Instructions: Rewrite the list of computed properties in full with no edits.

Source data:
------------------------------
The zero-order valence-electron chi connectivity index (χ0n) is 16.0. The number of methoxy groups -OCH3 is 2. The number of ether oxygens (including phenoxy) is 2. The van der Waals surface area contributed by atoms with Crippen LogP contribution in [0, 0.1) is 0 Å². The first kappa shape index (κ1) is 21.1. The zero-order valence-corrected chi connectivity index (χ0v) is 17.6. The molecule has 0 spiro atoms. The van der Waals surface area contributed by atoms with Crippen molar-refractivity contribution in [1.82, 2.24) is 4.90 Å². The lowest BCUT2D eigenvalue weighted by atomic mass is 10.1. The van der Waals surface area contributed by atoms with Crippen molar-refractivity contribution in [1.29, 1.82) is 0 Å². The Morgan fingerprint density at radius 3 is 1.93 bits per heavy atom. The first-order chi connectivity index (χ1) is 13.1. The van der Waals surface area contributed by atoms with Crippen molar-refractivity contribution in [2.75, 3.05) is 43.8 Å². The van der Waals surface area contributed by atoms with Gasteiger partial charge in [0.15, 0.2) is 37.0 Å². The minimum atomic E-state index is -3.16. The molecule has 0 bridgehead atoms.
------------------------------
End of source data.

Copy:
The zero-order valence-electron chi connectivity index (χ0n) is 16.0. The number of methoxy groups -OCH3 is 2. The number of ether oxygens (including phenoxy) is 2. The van der Waals surface area contributed by atoms with Crippen LogP contribution in [0, 0.1) is 0 Å². The first kappa shape index (κ1) is 21.1. The zero-order valence-corrected chi connectivity index (χ0v) is 17.6. The molecule has 0 spiro atoms. The van der Waals surface area contributed by atoms with Crippen molar-refractivity contribution in [1.82, 2.24) is 4.90 Å². The lowest BCUT2D eigenvalue weighted by atomic mass is 10.1. The van der Waals surface area contributed by atoms with Crippen molar-refractivity contribution in [1.29, 1.82) is 0 Å². The Morgan fingerprint density at radius 3 is 1.93 bits per heavy atom. The first-order chi connectivity index (χ1) is 13.1. The van der Waals surface area contributed by atoms with Crippen molar-refractivity contribution in [2.75, 3.05) is 43.8 Å². The van der Waals surface area contributed by atoms with Gasteiger partial charge in [0.15, 0.2) is 37.0 Å². The minimum atomic E-state index is -3.16. The molecule has 0 bridgehead atoms.